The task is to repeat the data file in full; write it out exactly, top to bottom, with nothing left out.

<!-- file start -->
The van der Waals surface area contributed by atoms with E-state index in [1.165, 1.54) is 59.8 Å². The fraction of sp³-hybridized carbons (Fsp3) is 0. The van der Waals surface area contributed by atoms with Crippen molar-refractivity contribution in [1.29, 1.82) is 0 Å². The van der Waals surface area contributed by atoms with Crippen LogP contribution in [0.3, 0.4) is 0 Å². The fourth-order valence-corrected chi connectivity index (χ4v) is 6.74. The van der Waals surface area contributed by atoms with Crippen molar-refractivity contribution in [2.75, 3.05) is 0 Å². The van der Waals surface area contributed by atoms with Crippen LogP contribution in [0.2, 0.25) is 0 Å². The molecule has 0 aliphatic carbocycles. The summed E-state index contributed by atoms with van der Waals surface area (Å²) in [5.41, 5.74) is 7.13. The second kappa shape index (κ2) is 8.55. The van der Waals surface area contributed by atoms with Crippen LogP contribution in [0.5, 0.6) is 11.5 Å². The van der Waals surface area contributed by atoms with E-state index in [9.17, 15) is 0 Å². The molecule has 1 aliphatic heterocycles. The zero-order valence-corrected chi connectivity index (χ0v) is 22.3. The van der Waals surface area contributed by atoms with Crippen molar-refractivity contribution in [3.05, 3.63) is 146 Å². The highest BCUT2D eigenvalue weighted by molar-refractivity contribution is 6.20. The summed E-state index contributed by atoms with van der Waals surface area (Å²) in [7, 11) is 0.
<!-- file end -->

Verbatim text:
The van der Waals surface area contributed by atoms with E-state index in [1.165, 1.54) is 59.8 Å². The fraction of sp³-hybridized carbons (Fsp3) is 0. The van der Waals surface area contributed by atoms with Crippen molar-refractivity contribution in [1.29, 1.82) is 0 Å². The van der Waals surface area contributed by atoms with Crippen LogP contribution in [0.3, 0.4) is 0 Å². The fourth-order valence-corrected chi connectivity index (χ4v) is 6.74. The van der Waals surface area contributed by atoms with Crippen molar-refractivity contribution in [2.75, 3.05) is 0 Å². The van der Waals surface area contributed by atoms with Crippen LogP contribution in [0.2, 0.25) is 0 Å². The molecule has 0 aliphatic carbocycles. The summed E-state index contributed by atoms with van der Waals surface area (Å²) in [5.41, 5.74) is 7.13. The second kappa shape index (κ2) is 8.55. The van der Waals surface area contributed by atoms with Crippen LogP contribution in [0.5, 0.6) is 11.5 Å². The van der Waals surface area contributed by atoms with E-state index in [9.17, 15) is 0 Å². The molecule has 1 aliphatic heterocycles. The zero-order valence-corrected chi connectivity index (χ0v) is 22.3. The van der Waals surface area contributed by atoms with Crippen molar-refractivity contribution in [3.05, 3.63) is 146 Å². The highest BCUT2D eigenvalue weighted by molar-refractivity contribution is 6.20. The summed E-state index contributed by atoms with van der Waals surface area (Å²) in [7, 11) is 0.